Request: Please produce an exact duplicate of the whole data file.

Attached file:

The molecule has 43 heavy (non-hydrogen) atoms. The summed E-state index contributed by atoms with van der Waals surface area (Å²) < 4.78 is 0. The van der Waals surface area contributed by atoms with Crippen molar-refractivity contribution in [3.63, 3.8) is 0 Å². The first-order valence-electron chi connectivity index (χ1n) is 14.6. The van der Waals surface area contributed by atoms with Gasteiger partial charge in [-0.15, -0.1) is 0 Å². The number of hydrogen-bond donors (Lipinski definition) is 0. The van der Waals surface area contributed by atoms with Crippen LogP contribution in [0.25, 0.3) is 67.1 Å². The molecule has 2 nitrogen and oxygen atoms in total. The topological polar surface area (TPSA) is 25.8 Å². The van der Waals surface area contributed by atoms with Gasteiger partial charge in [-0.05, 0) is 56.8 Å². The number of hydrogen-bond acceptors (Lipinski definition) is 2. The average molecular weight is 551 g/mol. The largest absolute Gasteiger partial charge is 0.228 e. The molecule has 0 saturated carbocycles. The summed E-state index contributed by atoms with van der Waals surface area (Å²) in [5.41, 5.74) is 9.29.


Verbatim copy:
The molecule has 43 heavy (non-hydrogen) atoms. The summed E-state index contributed by atoms with van der Waals surface area (Å²) < 4.78 is 0. The van der Waals surface area contributed by atoms with Crippen molar-refractivity contribution in [3.63, 3.8) is 0 Å². The first-order valence-electron chi connectivity index (χ1n) is 14.6. The van der Waals surface area contributed by atoms with Gasteiger partial charge in [-0.15, -0.1) is 0 Å². The number of hydrogen-bond donors (Lipinski definition) is 0. The van der Waals surface area contributed by atoms with Crippen LogP contribution in [0.25, 0.3) is 67.1 Å². The molecule has 2 nitrogen and oxygen atoms in total. The topological polar surface area (TPSA) is 25.8 Å². The van der Waals surface area contributed by atoms with Gasteiger partial charge in [-0.05, 0) is 56.8 Å². The number of hydrogen-bond acceptors (Lipinski definition) is 2. The average molecular weight is 551 g/mol. The largest absolute Gasteiger partial charge is 0.228 e. The molecule has 0 saturated carbocycles. The summed E-state index contributed by atoms with van der Waals surface area (Å²) in [5.41, 5.74) is 9.29.